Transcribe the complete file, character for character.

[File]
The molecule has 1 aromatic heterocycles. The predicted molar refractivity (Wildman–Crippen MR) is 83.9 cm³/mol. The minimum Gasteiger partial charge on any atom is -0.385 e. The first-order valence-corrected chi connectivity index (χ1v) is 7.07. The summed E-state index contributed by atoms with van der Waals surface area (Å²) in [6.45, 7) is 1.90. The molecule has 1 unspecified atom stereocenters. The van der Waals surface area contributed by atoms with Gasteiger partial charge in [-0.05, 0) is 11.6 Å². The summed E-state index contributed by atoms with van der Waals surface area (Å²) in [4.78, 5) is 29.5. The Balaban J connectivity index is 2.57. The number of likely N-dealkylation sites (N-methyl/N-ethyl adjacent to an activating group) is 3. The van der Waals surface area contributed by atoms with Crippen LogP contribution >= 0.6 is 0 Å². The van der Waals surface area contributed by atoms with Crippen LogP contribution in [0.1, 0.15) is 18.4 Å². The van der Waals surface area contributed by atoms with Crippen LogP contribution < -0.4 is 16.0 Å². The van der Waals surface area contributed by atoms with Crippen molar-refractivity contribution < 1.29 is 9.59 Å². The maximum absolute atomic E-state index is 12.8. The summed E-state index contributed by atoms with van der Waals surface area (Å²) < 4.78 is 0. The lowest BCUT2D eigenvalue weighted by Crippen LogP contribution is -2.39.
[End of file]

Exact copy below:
The molecule has 1 aromatic heterocycles. The predicted molar refractivity (Wildman–Crippen MR) is 83.9 cm³/mol. The minimum Gasteiger partial charge on any atom is -0.385 e. The first-order valence-corrected chi connectivity index (χ1v) is 7.07. The summed E-state index contributed by atoms with van der Waals surface area (Å²) in [6.45, 7) is 1.90. The molecule has 1 unspecified atom stereocenters. The van der Waals surface area contributed by atoms with Gasteiger partial charge in [-0.05, 0) is 11.6 Å². The summed E-state index contributed by atoms with van der Waals surface area (Å²) in [4.78, 5) is 29.5. The Balaban J connectivity index is 2.57. The number of likely N-dealkylation sites (N-methyl/N-ethyl adjacent to an activating group) is 3. The van der Waals surface area contributed by atoms with Crippen LogP contribution >= 0.6 is 0 Å². The van der Waals surface area contributed by atoms with Crippen LogP contribution in [0.1, 0.15) is 18.4 Å². The van der Waals surface area contributed by atoms with Crippen LogP contribution < -0.4 is 16.0 Å². The van der Waals surface area contributed by atoms with Crippen molar-refractivity contribution < 1.29 is 9.59 Å². The maximum absolute atomic E-state index is 12.8. The summed E-state index contributed by atoms with van der Waals surface area (Å²) < 4.78 is 0. The lowest BCUT2D eigenvalue weighted by Crippen LogP contribution is -2.39.